End-of-season player exit meetings are not something that we are often privy to as outsiders of the football world. Generally, we only get a glimpse into that world when a player is asked by a reporter how the meeting went, if the player is willing to discuss it.
Still, it’s not generally a hard concept to grasp, and we have a pretty good feel by now of how Mike Tomlin and his staff likes to operate, and we see all the game film, so it’s not an overly difficult project to simulate. If we were to administer the end-of-season player exit meetings, it might go something like this.
Player: Cameron Heyward
Position: Right Defensive Tackle
Experience: 4 Years
As of right now, fourth-year defensive end Cameron Heyward is the best player on the defensive side of the ball that the Steelers have to their name. With slightly more consistency than Lawrence Timmons—who nonetheless earned his first Pro Bowl bid this year—it is perhaps Heyward more than anybody who is now the nucleus of this unit.
2014 was his first full season as a starter, though he also started the majority of the 2013 season after replacing Ziggy Hood after the first four games due as much to Heyward’s play than Hood’s.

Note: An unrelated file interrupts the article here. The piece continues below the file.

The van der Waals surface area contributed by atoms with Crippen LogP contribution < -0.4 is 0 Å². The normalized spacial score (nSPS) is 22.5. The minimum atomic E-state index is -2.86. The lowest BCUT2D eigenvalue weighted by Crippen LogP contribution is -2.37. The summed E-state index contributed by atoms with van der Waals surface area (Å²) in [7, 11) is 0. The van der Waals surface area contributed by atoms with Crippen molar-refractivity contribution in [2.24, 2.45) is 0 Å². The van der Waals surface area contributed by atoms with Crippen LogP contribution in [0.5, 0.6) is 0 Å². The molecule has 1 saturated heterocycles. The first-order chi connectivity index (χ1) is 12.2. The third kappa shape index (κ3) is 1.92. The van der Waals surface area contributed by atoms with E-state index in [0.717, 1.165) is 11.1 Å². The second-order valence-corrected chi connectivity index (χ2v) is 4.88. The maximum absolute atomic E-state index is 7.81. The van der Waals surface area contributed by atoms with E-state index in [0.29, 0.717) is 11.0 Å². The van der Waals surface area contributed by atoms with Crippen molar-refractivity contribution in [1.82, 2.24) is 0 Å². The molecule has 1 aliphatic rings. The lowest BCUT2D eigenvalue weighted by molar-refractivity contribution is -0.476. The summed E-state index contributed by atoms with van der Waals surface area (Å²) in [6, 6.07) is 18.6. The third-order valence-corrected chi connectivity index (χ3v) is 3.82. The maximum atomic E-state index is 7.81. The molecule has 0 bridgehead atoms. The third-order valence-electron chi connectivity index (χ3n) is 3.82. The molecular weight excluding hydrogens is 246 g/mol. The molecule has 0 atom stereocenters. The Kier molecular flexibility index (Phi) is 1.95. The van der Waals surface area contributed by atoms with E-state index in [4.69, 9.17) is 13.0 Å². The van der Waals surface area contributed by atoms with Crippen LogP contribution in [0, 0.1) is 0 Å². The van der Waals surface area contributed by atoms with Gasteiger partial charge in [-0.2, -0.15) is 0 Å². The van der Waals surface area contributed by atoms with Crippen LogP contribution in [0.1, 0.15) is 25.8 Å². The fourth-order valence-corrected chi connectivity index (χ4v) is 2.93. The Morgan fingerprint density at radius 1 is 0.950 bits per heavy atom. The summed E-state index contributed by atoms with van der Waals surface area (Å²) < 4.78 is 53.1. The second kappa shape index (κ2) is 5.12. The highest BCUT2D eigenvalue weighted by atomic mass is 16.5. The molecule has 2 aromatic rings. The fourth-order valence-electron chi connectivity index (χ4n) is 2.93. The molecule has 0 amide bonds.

That he tied for the team lead in sacks with 7.5 only tells part of the story of his season, because, while he may actually be the team’s best pass rusher relative to position, he also does much more than just getting after the passer.
One of Heyward’s greatest abilities is, as the saying goes, his availability. He has yet to miss a snap due to injury in his four seasons. Beyond that, he rarely comes off the field anyway. And he plays on both sides of the line, and inside when the Steelers go to the nickel.
While he is a solid player against the run, I do find that he can still misplay a run on occasion, or be too easily drawn out of a hole. By and large, however, he is one of the better run defenders on the team, and would look better if he got better play in that department around him.
Beyond the mere fact that he has emerged as one of the Steelers’ best defensive weapons, however, is a greater quality in Heyward. Over the course of the past season and a half or so, he has transformed himself, quietly, into a leader of the team.
It began simply by being himself on the field, playing with a relentless motor that was infectious to those around him, but as time has progressed, he has become more vocal on and off the field. He is one of the blue chip players around which the next great defense will be built, as I expect that he will be in Pittsburgh for a while yet.